Thursday, November 29, 2007
What follows is an excerpt of the article I co-wrote with Frances Negrón-Muntaner and published in the most recent issue of the journal NACLA Report on the Americas. To read the full article click here.
by Frances Negrón-Muntaner and Raquel Z. Rivera
It was a stunning sight, circa 2003. Onstage at San Juan’s recently renovated Hiram Bithorn Stadium, five-time senator Velda González—former actress, grandmother of 11, and beloved public figure—was doing the unthinkable. Flanked by reggaeton stars Hector and Tito (aka the Bambinos), the senator, sporting tasteful makeup and a sweet, matronly smile, was lightly swinging her hips and tilting her head from side to side to a raucous reggaeton beat.
Only a year before, the same senator had led public hearings aimed at regulating reggaeton’s lyrics and the dance moves that accompany it, known as el perreo, or “doggy-style dance,” in which dancers grind against each other to the Jamaican-derived dembow rhythm that serves as reggaeton’s backbone. Using her reputation as a champion of women’s rights, González chastised reggaeton for its “dirty lyrics and videos full of erotic movements where girls dance virtually naked,” and for promoting perreo, which she called a “triggering factor of criminal acts.” Her efforts as reggaeton’s “horsewoman of the apocalypse” touched off such a media frenzy around perreo that Puerto Rican writer Ana Lydia Vega humorously noted the irony of transforming a mere dance into a national obsession. “To perrear or not to perrear,” Vega wrote with characteristic flair. “Finally we have an important dilemma to fill the huge emotional vacuum that we are left with, every four years, by electoral victories and plebiscitary failures.”
Originally dubbed “underground,” among other names, reggaeton is a stew of rap en español and reggae en español, cooked to perfection in the barrios and caseríos of Puerto Rico. Drawing on U.S. hip-hop and Jamaican reggae, Spanish-language rap and reggae developed parallel to each other throughout the 1980s in both Puerto Rico and Panama. Although it was initially produced by and for the island’s urban poor, by the mid-1990s, reggaeton’s explicit sexual lyrics and commentary on the violence of everyday life had caught the ears of a wary middle class that responded to the new sound with its own brand of hostility. “Many people tried to stop us,” recalled Daddy Yankee, reggaeton’s biggest star. “As a pioneer, I think I can talk about that, about how the government tried to stop us, about how people from other social extractions . . . looked down on young people from the barrios, underestimating and seeing us as outcasts.”
Running contrary to middle-class values, reggaeton has been attacked as immoral, as well as artistically deficient, a threat to the social order, apolitical, misogynist, a watered-down version of hip-hop and reggae, the death sentence of salsa, and a music foreign to Puerto Rico. In the exemplary words of the late poet Edwin Reyes, the genre is a “primitive form of musical expression” that transmits “the most elementary forms of emotion” through its “brutalizing and aggressive monotony.”
Faced with an unprecedented and seemingly uncontrollable crime wave, the state also paid close attention to reggaeton. Associated with Puerto Rico’s poorest and blackest citizens, and their presumed disposition toward indiscriminate sexual depravity and violence, reggaeton was targeted by the island government as a dangerous criminal. In 1995, the Vice Control Division of the Puerto Rican police, assisted by the National Guard, took the unprecedented action of confiscating tapes and CDs from music stores, maintaining that the music’s lyrics were obscene and promoted drug use and violence.9 The island’s Department of Education joined in and banned underground music and baggy clothes in an effort to remove the scourge of hip-hop culture from the schools.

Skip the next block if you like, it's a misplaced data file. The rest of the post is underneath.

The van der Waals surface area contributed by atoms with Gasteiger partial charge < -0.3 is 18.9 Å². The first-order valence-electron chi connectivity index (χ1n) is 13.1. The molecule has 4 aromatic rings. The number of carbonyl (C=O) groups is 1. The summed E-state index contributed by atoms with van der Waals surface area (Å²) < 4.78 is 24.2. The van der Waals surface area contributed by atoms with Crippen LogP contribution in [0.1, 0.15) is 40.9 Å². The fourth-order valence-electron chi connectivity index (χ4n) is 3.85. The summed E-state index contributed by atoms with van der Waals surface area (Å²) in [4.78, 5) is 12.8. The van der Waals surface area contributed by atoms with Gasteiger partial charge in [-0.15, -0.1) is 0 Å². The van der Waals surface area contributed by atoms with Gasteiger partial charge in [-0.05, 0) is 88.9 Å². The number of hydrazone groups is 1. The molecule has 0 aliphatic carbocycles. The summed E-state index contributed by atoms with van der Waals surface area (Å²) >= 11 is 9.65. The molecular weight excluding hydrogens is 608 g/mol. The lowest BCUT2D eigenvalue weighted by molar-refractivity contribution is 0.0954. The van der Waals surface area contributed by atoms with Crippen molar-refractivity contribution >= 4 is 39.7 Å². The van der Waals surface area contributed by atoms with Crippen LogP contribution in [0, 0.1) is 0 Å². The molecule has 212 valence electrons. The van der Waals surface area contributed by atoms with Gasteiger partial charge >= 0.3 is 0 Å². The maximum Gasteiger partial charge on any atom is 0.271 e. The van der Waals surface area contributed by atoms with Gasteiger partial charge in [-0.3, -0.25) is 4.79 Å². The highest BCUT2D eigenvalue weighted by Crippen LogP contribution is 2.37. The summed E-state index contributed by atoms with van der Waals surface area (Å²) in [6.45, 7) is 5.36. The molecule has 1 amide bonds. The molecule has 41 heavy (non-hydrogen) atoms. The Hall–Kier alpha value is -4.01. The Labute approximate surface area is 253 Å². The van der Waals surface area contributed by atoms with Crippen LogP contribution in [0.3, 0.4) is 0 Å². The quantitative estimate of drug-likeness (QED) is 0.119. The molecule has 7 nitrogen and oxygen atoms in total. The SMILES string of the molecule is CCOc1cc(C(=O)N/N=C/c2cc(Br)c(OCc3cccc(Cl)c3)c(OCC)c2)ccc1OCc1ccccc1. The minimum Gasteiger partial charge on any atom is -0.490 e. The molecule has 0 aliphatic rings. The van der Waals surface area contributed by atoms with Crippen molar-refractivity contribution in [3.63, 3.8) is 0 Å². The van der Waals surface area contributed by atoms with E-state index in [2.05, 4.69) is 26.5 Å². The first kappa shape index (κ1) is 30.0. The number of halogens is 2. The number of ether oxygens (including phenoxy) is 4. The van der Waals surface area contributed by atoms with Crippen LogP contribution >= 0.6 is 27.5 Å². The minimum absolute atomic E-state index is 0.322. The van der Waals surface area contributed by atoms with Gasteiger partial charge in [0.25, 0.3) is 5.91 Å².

But slowly throughout 2003, a campaign year, the body politic began to swing the other way. It became common to see politicians besides Senator González on the campaign trail stiffly dancing reggaeton to show off their hipness and appeal to younger voters. By early 2007, when no one complained after Mexican pop singer Paulina Rubio told the media that her reggaeton single was a tribute to Puerto Rico, since “it is clear that reggaeton belongs to you,” writer Juan Antonio Ramos declared the war against reggaeton officially over.
“Five or seven years ago, such a statement would have been interpreted not only as an unfortunate mistake, but as a monumental insult to the dignity of the Puerto Rican people,” Ramos wrote. “Reggaeton’s success has been such that it no longer has any enemies. . . . It would not be an exaggeration to say that condemning reggaeton has become a sacrilege. It's almost equivalent to being a bad Puerto Rican.”
Though Ramos is overstating the point that reggaeton has no enemies—as recently as August, a local TV personality promised to explore how reggaeton is “fueling the country’s current wave of criminality”—he calls attention to the genre’s trajectory from a feared and marginalized genre rising out of Puerto Rico’s poorest neighborhoods to the island’s primary musical export.11 How could such a dramatic change happen so quickly? How did reggaeton become the dominant sound of the “national” soundtrack? How did a Spanish-language musical phenomenon originating in a poor colonial possession of the United States make it so big that even its former enemies must now pretend to like it?
In a nutshell: commercial success—achieved, however, in the most unexpected of ways.
(To read the full article, click here.)